Pacific Money

Eurozone Gloomy, But Life Ain’t Bad in Asia

A new OECD report shows a number of Asia-Pacific countries doing quite well in quality of life.

Anthony Fensom

Money "can’t buy me love,” The Beatles sang in the 1960s, but based on the latest OECD report it certainly helps when it comes to happiness.

In its latest “How’s Life?” report released Tuesday, the Paris-based international economic organization found that the global financial crisis hit citizens hard, with reported average life satisfaction diving in the worst-affected nations of the eurozone such as Greece and Spain.

Trust in government also fell, with less than half those surveyed across the 34-nation OECD saying they trusted their governments – the lowest level recorded since 2006.

“This report is a wake-up call to us all,” OECD Secretary-General Angel Gurría said in a statement. “It is a reminder that the central purpose of economic policies is to improve people’s lives. We need to rethink how to place people’s needs at the heart of policy-making.” 

Among the Asia-Pacific nations surveyed, the increasingly wealthy Australians and New Zealanders scored highest in the OECD’s Better Life Index, ranking 7.2 for life satisfaction, ahead of the United States on 7 and Japan and South Korea on 6 points each.

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This reflected the high employment rate of the Australasian nations, at 73 percent compared to the OECD average of 66 percent. Japanese and Koreans also work considerably longer hours than their Southern Hemisphere counterparts.

Japanese Confidence Dips

The report said Japan ranked at the top in personal security, as well as being above average in education, skills and wealth, but was below average in subjective well-being and work-life balance.

From 2007 to 2011, Japan posed a cumulative increase in real household disposable income of around 4 percent compared to the eurozone’s 1 percent drop, with the labor market remaining stable.

However, life satisfaction and trust in government declined to one of the lowest levels in the OECD, perhaps reflecting a crisis of confidence following the March 2011 disasters. The number of households with all adult members consisting of the “working poor” rose to 12 percent, while the wage gap between men and women remained at one of the largest in the grouping.

South Korea’s Growing Gap

The OECD said South Korea “performs moderately well in overall measures of well-being,” but the gap between the have’s and have-nots widened. According to the report, average household net disposable income was $17,337, below the OECD average of $23,047, but the top 20 percent of the population earned more than five times more than the bottom 20 percent.

South Korea performed strongly in the quality of its education system and life expectancy, although it scored lower on environmental indicators such as water quality.

Life Balance Worsens for Aussies, Kiwis

New Zealanders ranked at the top for health and above average in civic engagement and environmental quality, although below average in wealth and work-life balance.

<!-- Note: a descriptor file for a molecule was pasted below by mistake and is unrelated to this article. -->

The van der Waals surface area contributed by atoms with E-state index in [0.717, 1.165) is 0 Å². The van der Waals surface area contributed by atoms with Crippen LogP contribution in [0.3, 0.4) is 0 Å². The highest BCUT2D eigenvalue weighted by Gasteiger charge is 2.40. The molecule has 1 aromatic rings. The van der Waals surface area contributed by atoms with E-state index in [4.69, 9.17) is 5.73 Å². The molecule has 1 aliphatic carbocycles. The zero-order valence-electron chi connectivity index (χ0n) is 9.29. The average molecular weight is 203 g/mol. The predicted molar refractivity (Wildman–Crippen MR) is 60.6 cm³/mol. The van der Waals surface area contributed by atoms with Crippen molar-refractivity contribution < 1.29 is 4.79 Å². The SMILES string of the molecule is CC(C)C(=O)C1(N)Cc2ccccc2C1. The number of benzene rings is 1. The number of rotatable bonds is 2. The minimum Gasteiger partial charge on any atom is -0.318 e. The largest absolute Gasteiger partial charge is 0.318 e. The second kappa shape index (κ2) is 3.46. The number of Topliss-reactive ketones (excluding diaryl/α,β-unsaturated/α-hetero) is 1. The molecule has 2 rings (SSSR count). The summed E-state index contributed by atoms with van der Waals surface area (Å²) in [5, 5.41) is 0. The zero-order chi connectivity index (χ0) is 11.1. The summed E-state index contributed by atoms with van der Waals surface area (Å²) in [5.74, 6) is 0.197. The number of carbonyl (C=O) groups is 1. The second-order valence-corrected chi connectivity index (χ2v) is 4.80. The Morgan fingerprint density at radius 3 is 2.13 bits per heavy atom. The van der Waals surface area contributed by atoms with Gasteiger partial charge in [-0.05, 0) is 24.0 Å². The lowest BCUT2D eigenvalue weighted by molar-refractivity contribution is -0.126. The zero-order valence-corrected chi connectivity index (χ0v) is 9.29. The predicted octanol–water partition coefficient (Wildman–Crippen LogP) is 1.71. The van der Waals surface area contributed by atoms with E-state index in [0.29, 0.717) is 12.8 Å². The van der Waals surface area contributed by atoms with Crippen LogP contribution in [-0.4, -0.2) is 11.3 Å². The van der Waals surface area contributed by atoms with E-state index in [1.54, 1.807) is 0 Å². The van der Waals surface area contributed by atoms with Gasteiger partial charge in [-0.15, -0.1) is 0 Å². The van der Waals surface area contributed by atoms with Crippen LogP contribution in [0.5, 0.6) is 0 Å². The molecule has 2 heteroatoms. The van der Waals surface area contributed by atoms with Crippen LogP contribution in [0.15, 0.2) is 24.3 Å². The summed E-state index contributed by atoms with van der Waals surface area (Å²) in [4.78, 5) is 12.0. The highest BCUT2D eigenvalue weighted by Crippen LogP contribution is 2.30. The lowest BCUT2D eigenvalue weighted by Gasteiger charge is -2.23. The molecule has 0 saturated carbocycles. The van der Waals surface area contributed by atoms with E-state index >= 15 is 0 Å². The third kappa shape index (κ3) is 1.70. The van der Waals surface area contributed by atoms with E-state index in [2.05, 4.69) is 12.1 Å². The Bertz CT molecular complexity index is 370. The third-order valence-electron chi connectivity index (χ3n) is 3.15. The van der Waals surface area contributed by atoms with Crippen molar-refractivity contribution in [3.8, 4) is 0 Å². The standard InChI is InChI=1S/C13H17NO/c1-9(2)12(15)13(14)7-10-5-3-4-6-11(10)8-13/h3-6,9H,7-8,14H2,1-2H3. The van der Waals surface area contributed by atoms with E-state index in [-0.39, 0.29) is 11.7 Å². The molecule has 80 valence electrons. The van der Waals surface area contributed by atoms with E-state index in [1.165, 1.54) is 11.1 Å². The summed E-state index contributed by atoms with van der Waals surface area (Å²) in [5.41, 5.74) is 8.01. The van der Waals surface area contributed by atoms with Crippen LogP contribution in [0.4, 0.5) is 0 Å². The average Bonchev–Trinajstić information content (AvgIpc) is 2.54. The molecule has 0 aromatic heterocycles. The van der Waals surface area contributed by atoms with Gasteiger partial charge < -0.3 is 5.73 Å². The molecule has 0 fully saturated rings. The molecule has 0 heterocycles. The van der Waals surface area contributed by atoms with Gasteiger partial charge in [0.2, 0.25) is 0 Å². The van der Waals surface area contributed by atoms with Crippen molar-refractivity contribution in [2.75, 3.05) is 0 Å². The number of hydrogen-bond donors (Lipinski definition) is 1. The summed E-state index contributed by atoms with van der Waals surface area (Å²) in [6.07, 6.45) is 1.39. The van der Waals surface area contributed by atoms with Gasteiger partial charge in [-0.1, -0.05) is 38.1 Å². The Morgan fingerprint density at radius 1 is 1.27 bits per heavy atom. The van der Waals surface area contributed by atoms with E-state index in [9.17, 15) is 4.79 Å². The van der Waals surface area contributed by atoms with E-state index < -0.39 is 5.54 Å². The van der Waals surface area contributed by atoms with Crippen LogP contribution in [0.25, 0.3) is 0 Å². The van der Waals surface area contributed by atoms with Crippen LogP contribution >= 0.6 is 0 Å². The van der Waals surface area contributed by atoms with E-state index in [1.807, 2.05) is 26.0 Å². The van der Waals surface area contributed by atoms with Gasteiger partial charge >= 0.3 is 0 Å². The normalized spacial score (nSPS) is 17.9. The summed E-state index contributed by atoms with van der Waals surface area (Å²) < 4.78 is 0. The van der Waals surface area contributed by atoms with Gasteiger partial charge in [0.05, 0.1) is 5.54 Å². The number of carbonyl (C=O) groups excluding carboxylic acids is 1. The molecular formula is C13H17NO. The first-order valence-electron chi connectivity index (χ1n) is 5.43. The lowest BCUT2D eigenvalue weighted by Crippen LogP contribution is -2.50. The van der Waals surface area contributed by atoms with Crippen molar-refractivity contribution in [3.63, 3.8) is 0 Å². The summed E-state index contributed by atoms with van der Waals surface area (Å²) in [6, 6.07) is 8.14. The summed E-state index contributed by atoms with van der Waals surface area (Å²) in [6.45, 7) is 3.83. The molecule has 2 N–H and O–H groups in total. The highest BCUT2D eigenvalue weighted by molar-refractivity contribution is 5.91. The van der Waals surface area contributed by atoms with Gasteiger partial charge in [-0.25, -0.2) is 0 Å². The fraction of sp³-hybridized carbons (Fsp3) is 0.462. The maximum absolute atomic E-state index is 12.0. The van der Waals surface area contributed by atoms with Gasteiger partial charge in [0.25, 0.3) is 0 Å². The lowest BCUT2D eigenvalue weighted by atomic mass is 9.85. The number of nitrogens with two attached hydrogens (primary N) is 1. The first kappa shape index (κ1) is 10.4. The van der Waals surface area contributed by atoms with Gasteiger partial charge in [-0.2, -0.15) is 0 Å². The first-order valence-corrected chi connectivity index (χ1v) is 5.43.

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According to the report, New Zealand posted a cumulative increase in real household disposable income of around 6 percent from 2007 to 2011, well above the eurozone, although life satisfaction declined to 73 percent, down from 81 percent due to worsening employment conditions.

Nevertheless, trust in government actually increased, while the nation’s gender wage gap was the lowest in the OECD.

Across the Tasman, the OECD found Australia ranked top in civic engagement and above average in all other indicators with the exception of work-life balance.

Like their neighbors, real household disposable income grew in Australia by around 6 percent in the period surveyed, but employment conditions remained relatively stable. Trust in government remained unchanged at 53 percent, while life satisfaction dropped three percentage points to reach the New Zealand level.

According to the OECD, “the full consequences of the economic downturn, in terms of people’s health or loss of skills will take time to play out,” particularly for the hard-hit nations of the eurozone.

Yet while economists have reported that increased wealth has diminishing returns on happiness, a recent study has found that being happy can improve people’s finances.

According to the University of Western Sydney’s Professor Satya Paul, a study of 9,300 Australians between 2001 and 2005 found that happier people earned more money. After accounting for other factors such as age, education and location, the study found those most satisfied with their life earned an extra A$1,766 a year compared with those on the bottom of the happiness scale.

“Happy people are more active, more productive and get less upset by work,” Paul told the Age newspaper, noting that poor health reduced income by nearly A$800 a year.

Based on Paul’s findings, Bobby McFerrin’s “Don’t Worry, Be Happy” seems the best song for those hoping to get rich, even if you can’t buy happiness.